“Few American artists,” wrote the New York Times in its 2016 obituary of the Tuscaloosa, Alabama-born photographer William Christenberry, “have been so identified with one small patch of terrain as Mr. Christenberry was with Hale County, Alabama.”
Widely regarded (alongside Walker Evans and William Eggleston) as one of the finest lensmen the South ever produced, Christenberry returned year after year from his longtime home in Washington, D.C., to the rural Black Belt region, where he’d spent many childhood summers, shooting the same humble settings time and again—warped and weathered country stores, kudzu-choked churches, rusted sedans, one-chair barbershops, faded Coca-Cola signs on boarded-up cafés.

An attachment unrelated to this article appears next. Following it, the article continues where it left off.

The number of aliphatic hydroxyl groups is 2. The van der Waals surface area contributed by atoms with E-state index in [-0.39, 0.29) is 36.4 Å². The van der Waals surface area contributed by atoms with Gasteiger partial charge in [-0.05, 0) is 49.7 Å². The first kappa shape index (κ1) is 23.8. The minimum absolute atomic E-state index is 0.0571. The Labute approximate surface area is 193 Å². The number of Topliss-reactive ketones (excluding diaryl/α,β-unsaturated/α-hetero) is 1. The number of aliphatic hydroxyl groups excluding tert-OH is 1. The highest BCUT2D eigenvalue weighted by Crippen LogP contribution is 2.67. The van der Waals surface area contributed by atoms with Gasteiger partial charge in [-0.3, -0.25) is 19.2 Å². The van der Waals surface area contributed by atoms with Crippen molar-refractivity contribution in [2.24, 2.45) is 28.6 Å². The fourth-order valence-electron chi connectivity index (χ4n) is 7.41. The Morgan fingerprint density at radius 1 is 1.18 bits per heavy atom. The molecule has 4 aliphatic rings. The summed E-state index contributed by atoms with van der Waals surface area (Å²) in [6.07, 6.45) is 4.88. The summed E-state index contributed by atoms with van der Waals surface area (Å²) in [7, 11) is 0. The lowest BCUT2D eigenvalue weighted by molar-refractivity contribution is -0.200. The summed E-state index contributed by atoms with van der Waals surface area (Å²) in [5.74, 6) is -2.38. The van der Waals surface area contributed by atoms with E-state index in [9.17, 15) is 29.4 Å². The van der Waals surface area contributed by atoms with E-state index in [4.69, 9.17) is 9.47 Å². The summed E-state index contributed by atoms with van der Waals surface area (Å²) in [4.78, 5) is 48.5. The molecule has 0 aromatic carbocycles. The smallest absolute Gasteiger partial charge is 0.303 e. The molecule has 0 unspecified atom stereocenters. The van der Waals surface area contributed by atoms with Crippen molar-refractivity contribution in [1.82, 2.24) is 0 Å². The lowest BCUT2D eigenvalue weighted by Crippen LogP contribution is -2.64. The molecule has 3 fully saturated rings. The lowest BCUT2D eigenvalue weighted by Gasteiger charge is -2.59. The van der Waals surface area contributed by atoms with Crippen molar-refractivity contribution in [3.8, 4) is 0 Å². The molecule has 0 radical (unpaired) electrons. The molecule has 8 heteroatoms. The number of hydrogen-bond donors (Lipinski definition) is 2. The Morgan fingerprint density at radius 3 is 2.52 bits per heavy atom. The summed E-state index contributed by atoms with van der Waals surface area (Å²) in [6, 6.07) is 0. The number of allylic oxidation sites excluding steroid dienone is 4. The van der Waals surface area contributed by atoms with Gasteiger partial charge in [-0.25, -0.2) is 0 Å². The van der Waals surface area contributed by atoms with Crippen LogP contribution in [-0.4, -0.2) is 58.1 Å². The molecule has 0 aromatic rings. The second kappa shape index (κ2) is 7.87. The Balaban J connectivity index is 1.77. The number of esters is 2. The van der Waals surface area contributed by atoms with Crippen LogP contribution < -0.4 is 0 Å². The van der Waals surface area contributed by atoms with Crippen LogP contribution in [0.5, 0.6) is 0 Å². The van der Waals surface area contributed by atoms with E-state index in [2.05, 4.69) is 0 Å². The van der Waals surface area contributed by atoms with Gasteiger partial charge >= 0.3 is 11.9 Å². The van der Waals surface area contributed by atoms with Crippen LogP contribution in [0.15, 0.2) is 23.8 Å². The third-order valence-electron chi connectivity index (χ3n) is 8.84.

He captured many of these straightforwardly composed but striking images of a vanishing South—“a poetic evocation of a haunted countryside,” Walker Percy called them—as small-format color snapshots with an amateur Kodak Brownie box camera, the core premise of the recently opened exhibition Bill Christenberry: Brownies, running through November 10 at the Montgomery Museum of Fine Arts.
“It’s a very intimate show—we’re only featuring thirteen pieces,” says Jennifer Jankauskas, the museum’s curator of art, with most of the works from the 1960s and ’70s and almost all of Hale County. “They’re a love letter to the state and to his history here.”